"Twinkle, twinkle, little star" is one of Rangika De Silva's favorite English songs. So when the 5-year-old, whose favorite food is mangoes, sang it perfectly amid the heavy rubble of her former oceanfront home, applause was spontaneous.
Earlier, adults had crowded round Rangika, squatting to hear how she was saved when head-high water engulfed her on Dec. 26. "The sea came and my brother put me in the kotambe tree, far up high where I was safe," she recalls. "He carried me above his head, with his arms, like this," she says, with her palms stretched up.
Children were hit particularly hard by the tsunami that flooded and flattened Southeast Asian coasts. Officials say the current was swifter - and the impact more terrific - than small people could handle.
But as parents come to terms with the calamity, children here are sharing stories of survival. And they're making a common request: It would be wise, they say, to create an early-warninging system - should a tsunami come again.
Few children of any age interviewed this week in south Sri Lanka could define a tsunami or its cause. But having weathered its effects, they were clear they didn't want to repeat the experience.
Askanka Nuwan Pradeep, age 9, for example, did not attend the tsunami relief summit in Jakarta yesterday. But the bright-eyed cricket-lover, who "ran fast" to high ground at a Buddhist temple during the flood, has a message about an early-warning system: "We need to know if a wave is coming; many more people will live. I want to be a doctor; but the tsunami will harm my future if I can't study and I fall behind."
Some stories in the flood's aftermath have been told dozens of times, and some are only now coming out.
Shenan Menuranga, for example, the 5-year-old son of a fisherman in Beruwala, was one of a handful of survivors of a south-bound coastal train that cracked up and flooded when the waters came, one of the worst single tragedies here. Shenan had been running around the compartment where his two sisters and mother were sitting when the second wave hit. They did not make it. "I went up into the bag holder because it was away from the water," says young Shenan, speaking of a narrow luggage rack in the back of each car.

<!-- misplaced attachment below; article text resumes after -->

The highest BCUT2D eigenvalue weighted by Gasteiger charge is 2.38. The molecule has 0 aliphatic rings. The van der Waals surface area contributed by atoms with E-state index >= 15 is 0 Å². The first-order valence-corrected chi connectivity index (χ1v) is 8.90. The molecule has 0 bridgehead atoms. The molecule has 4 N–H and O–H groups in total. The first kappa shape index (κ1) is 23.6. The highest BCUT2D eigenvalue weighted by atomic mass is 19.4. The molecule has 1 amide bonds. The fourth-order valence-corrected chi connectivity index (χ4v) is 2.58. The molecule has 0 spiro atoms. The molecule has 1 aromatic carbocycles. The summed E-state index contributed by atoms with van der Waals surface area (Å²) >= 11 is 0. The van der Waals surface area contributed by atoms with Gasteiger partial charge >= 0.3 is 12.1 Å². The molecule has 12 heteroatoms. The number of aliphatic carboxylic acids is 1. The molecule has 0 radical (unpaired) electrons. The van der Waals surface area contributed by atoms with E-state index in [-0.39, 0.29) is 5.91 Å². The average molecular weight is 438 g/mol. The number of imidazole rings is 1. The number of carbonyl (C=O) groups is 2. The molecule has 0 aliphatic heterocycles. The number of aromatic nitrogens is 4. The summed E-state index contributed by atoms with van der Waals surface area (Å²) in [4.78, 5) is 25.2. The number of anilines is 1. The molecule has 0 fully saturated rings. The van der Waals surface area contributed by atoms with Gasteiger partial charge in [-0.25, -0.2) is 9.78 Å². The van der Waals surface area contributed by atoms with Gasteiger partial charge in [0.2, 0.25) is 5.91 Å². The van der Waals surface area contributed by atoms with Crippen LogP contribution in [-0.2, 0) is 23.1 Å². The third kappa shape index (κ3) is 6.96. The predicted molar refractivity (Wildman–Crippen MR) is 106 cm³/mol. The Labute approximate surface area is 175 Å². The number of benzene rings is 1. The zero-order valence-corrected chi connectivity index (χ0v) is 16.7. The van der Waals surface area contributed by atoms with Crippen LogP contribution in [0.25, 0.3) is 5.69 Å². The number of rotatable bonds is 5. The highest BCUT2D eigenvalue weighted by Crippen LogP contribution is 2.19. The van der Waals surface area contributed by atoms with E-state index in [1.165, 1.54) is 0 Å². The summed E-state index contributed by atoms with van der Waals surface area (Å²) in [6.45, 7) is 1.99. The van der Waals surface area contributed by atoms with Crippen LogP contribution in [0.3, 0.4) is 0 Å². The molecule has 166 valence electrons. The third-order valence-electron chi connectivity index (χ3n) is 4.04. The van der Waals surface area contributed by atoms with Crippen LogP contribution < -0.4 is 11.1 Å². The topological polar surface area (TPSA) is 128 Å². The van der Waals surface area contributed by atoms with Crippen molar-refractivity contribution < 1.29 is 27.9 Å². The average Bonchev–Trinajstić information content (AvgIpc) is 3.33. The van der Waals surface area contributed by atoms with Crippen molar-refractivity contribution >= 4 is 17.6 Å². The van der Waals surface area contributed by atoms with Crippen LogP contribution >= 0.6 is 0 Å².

Today, Shenan, who likes karate lessons, sits in his father's arms, wearing a Sacramento Kings T-shirt, a donation. The father, Rangit Leelananda, only discovered several days ago that his son was alive; he returned from the ocean at four in the morning on Dec. 26 and didn't take the train. When hearing the rest of the family perished, Mr. Leelananda assumed the son was gone, too. But Shenan says a lady took him to a village after the water subsided. At the village, Shenan was eventually routed to authorities who eventually put his photo on a TV message board, where the father saw him.
"I thought my family was gone, and now I feel like there is something to live for," says Leelananda. "The boy is going to get a good education, he is going to a good school."
Up and down the coastal highway, some parents tell reporters that the tsunami has powerfully brought their family together - by clarifying how important children are to them in a way they never experienced before.
One father, M.W.M Pradeep, an electrician in the village of Marissa, says the wave came so fast that he instantly found myself picking up his 3-year-old.
"I gave up everything and without thinking I selected the most important thing in my life - my girl," he says. "It made things very clear to me, at that level."
Children here are showing remarkable resilience. Some children run around refugee camps or in the ruins of houses within a mile of the coast, like flocks of birds, playing and laughing. Many experts say that play and laughter is what seems most normal for children, and they advise a healthy dose of play, and a new set of toys or games.